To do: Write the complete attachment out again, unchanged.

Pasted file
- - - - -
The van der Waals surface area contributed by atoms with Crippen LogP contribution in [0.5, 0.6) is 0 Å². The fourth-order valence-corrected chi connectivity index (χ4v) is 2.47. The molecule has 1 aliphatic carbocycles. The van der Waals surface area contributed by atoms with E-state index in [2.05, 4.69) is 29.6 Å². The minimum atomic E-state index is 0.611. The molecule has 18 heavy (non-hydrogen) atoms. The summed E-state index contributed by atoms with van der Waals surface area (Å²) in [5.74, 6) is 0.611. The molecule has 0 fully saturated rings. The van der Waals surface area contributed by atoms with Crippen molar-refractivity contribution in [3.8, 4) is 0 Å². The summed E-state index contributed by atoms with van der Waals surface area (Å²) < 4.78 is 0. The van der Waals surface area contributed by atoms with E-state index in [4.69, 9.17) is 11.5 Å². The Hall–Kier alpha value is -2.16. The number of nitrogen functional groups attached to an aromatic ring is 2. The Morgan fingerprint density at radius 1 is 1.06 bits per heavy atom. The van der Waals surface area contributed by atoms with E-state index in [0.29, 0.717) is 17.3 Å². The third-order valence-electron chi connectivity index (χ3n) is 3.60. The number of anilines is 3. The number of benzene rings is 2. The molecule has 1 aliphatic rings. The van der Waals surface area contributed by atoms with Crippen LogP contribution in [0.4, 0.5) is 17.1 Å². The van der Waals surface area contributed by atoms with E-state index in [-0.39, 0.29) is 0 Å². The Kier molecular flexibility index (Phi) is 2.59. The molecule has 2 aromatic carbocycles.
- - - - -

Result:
The van der Waals surface area contributed by atoms with Crippen LogP contribution in [0.5, 0.6) is 0 Å². The fourth-order valence-corrected chi connectivity index (χ4v) is 2.47. The molecule has 1 aliphatic carbocycles. The van der Waals surface area contributed by atoms with E-state index in [2.05, 4.69) is 29.6 Å². The minimum atomic E-state index is 0.611. The molecule has 18 heavy (non-hydrogen) atoms. The summed E-state index contributed by atoms with van der Waals surface area (Å²) in [5.74, 6) is 0.611. The molecule has 0 fully saturated rings. The van der Waals surface area contributed by atoms with Crippen molar-refractivity contribution in [3.8, 4) is 0 Å². The summed E-state index contributed by atoms with van der Waals surface area (Å²) < 4.78 is 0. The van der Waals surface area contributed by atoms with E-state index in [4.69, 9.17) is 11.5 Å². The Hall–Kier alpha value is -2.16. The number of nitrogen functional groups attached to an aromatic ring is 2. The Morgan fingerprint density at radius 1 is 1.06 bits per heavy atom. The van der Waals surface area contributed by atoms with E-state index in [0.29, 0.717) is 17.3 Å². The third-order valence-electron chi connectivity index (χ3n) is 3.60. The number of anilines is 3. The number of benzene rings is 2. The molecule has 1 aliphatic rings. The van der Waals surface area contributed by atoms with Crippen LogP contribution in [0.4, 0.5) is 17.1 Å². The van der Waals surface area contributed by atoms with E-state index in [-0.39, 0.29) is 0 Å². The Kier molecular flexibility index (Phi) is 2.59. The molecule has 2 aromatic carbocycles.